Avoiding Judicial Liens When Filing for Bankruptcy in MD

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Filing for bankruptcy can help wipe out debts. But with a discharge, it can’t instantly erase the liens the creditors have on your property. Therefore, even if your case is successful, you could still lose the property you thought you wouldn’t lose. That’s where you’ll need the help of a Baltimore bankruptcy lawyer.

Creditors who have a lien on your property still have rights to it. Fortunately, there is a way to keep your property even if that’s the case, which is by filing a Motion to Avoid Judicial Liens. But how can you avoid them?


Motion to Avoid Judicial Liens

It is a motion that your Baltimore bankruptcy attorney can file in the court to dislodge an involuntary judgment lien from your property once the bankruptcy is completed. This process causes the creditor who sued a judicial lien on your property to lose legal interest after the completion of your bankruptcy.


How to Avoid Judicial Liens

Filing for bankruptcy is meant to be a fresh financial start for you. However, if your creditor still has an interest in your property, it invalidates the purpose of it. Which is why, it’s important to do some research on whether you can file for a Motion to Avoid a Judicial Lien to be able to restart your finances.

So to avoid a judicial lien, you’ll need to meet specific bankruptcy requirements. Chapter 7 and chapter 13 bankruptcy’s requirements differ:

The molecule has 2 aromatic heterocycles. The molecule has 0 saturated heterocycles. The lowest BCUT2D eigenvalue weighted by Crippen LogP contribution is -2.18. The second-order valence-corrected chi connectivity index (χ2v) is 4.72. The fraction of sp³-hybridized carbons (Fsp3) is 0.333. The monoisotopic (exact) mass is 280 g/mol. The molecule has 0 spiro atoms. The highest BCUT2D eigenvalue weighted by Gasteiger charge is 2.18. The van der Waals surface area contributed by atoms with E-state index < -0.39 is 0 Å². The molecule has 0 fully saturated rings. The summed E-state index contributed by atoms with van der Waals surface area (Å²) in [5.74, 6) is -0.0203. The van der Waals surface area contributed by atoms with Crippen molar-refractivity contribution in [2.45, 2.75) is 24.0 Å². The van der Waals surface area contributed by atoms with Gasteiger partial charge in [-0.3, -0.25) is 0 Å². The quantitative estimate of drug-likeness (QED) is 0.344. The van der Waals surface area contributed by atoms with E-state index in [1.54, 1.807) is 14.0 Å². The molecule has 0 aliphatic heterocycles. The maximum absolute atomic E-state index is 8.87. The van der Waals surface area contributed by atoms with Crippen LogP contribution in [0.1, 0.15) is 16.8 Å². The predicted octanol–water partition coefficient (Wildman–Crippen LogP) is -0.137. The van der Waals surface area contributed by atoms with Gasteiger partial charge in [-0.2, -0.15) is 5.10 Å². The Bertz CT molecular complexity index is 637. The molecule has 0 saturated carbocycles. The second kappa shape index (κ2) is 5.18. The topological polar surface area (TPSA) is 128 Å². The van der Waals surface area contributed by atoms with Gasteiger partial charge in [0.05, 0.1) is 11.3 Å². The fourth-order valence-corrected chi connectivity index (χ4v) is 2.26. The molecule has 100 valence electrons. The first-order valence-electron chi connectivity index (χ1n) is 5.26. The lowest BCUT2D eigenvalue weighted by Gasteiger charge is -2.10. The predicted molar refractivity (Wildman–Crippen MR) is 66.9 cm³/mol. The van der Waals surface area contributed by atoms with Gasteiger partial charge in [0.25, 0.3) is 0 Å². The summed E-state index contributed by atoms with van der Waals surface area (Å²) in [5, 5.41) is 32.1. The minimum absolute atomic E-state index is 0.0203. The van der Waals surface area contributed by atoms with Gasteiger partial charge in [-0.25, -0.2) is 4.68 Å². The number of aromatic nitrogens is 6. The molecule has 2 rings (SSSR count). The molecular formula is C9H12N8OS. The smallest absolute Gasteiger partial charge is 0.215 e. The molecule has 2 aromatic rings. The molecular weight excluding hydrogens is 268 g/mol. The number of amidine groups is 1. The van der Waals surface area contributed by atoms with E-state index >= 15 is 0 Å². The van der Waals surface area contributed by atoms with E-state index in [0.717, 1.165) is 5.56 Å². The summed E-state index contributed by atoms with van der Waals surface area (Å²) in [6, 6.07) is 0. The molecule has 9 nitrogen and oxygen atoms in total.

Chapter 7 Bankruptcy

If you have successfully filed a Motion to Avoid a Judicial Lien, you may be able to remove a judicial lien in Chapter 7 bankruptcy as long as your property has these characteristics:

  •   You should have a judicial lien, which was placed on your property when the creditor was suing you for an unpaid loan. It shouldn’t be a voluntary lien or an involuntary statutory lien.
  •       The lien shouldn’t be a result of alimony obligations or child support.
  •     The lien should be incompatible with a bankruptcy exemption; you can take this under federal laws or the laws of Maryland. These exemptions allow you to protect the property or the property’s equity from liquidation in Chapter 7 bankruptcy.


Chapter 13 Bankruptcy

Compared to Chapter 7 bankruptcy, removing liens in Chapter 13 bankruptcy is somewhat easier. In Chapter 13, there are two main methods for you to avoid liens:

  1.   Cramdowns

An auto loan is the most common debt that debtors usually cram down. And cramdown is a type of lien avoidance specifically for other types of property, such as vehicles. Therefore, this might not work for your residence that has a lien. This process reduces the amount of debt you have to the value of the vehicle that secures the debt.


  1.   Lien Stripping

For real estate liens, lien stripping is the best option for you. If you have a junior lien (2nd mortgage) on your home that is less than the 1st mortgage owned, it’ll make the 2nd mortgage unsecured. This will enable you to pay it with your unsecured debts in Chapter 13 repayment plans.


To those who file Chapter 7 and Chapter 13 bankruptcy, judicial liens are the most common obstacles that need to be overcome. So, make sure that you are seeking help from a highly experienced bankruptcy lawyer in Baltimore, Maryland such as Richard J. Hackerman. For legal concerns such as avoiding a judicial lien, you can reach us by calling 410-243-8800/888-243-5500.

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